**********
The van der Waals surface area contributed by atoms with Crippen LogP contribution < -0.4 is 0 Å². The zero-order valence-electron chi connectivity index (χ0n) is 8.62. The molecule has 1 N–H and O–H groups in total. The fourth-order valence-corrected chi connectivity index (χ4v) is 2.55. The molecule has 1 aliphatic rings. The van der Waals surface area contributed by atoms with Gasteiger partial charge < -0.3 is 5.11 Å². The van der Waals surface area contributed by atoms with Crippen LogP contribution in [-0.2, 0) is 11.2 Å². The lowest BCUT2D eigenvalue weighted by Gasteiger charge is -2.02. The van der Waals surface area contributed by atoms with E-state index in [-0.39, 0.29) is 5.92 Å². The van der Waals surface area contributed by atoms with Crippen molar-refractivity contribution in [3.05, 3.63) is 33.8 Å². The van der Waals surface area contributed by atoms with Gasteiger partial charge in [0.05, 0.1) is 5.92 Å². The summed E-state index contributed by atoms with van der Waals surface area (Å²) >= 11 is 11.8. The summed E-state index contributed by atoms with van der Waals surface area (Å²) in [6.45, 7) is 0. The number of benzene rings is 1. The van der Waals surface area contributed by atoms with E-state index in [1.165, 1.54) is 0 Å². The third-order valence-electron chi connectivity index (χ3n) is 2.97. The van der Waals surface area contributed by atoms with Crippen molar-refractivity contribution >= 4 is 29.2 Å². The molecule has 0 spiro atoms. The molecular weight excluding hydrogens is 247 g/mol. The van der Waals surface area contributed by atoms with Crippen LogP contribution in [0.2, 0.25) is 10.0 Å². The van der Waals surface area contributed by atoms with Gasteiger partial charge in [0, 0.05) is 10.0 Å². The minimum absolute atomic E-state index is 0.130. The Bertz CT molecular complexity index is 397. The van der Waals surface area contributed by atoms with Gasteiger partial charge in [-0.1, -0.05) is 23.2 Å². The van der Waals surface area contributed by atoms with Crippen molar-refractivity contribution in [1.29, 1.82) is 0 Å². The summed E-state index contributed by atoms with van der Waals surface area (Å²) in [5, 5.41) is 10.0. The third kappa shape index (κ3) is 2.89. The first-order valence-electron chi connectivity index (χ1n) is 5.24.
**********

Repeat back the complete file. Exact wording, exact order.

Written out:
The van der Waals surface area contributed by atoms with Crippen LogP contribution < -0.4 is 0 Å². The zero-order valence-electron chi connectivity index (χ0n) is 8.62. The molecule has 1 N–H and O–H groups in total. The fourth-order valence-corrected chi connectivity index (χ4v) is 2.55. The molecule has 1 aliphatic rings. The van der Waals surface area contributed by atoms with Gasteiger partial charge < -0.3 is 5.11 Å². The van der Waals surface area contributed by atoms with Crippen LogP contribution in [-0.2, 0) is 11.2 Å². The lowest BCUT2D eigenvalue weighted by Gasteiger charge is -2.02. The van der Waals surface area contributed by atoms with E-state index in [-0.39, 0.29) is 5.92 Å². The van der Waals surface area contributed by atoms with Crippen molar-refractivity contribution in [3.05, 3.63) is 33.8 Å². The van der Waals surface area contributed by atoms with Gasteiger partial charge in [0.05, 0.1) is 5.92 Å². The summed E-state index contributed by atoms with van der Waals surface area (Å²) >= 11 is 11.8. The summed E-state index contributed by atoms with van der Waals surface area (Å²) in [6.45, 7) is 0. The number of benzene rings is 1. The van der Waals surface area contributed by atoms with E-state index in [1.165, 1.54) is 0 Å². The third-order valence-electron chi connectivity index (χ3n) is 2.97. The van der Waals surface area contributed by atoms with Crippen molar-refractivity contribution >= 4 is 29.2 Å². The molecule has 0 spiro atoms. The molecular weight excluding hydrogens is 247 g/mol. The van der Waals surface area contributed by atoms with Crippen LogP contribution in [0.2, 0.25) is 10.0 Å². The van der Waals surface area contributed by atoms with Gasteiger partial charge in [0, 0.05) is 10.0 Å². The minimum absolute atomic E-state index is 0.130. The Bertz CT molecular complexity index is 397. The van der Waals surface area contributed by atoms with Gasteiger partial charge in [-0.1, -0.05) is 23.2 Å². The van der Waals surface area contributed by atoms with Crippen molar-refractivity contribution in [1.29, 1.82) is 0 Å². The summed E-state index contributed by atoms with van der Waals surface area (Å²) in [5, 5.41) is 10.0. The third kappa shape index (κ3) is 2.89. The first-order valence-electron chi connectivity index (χ1n) is 5.24.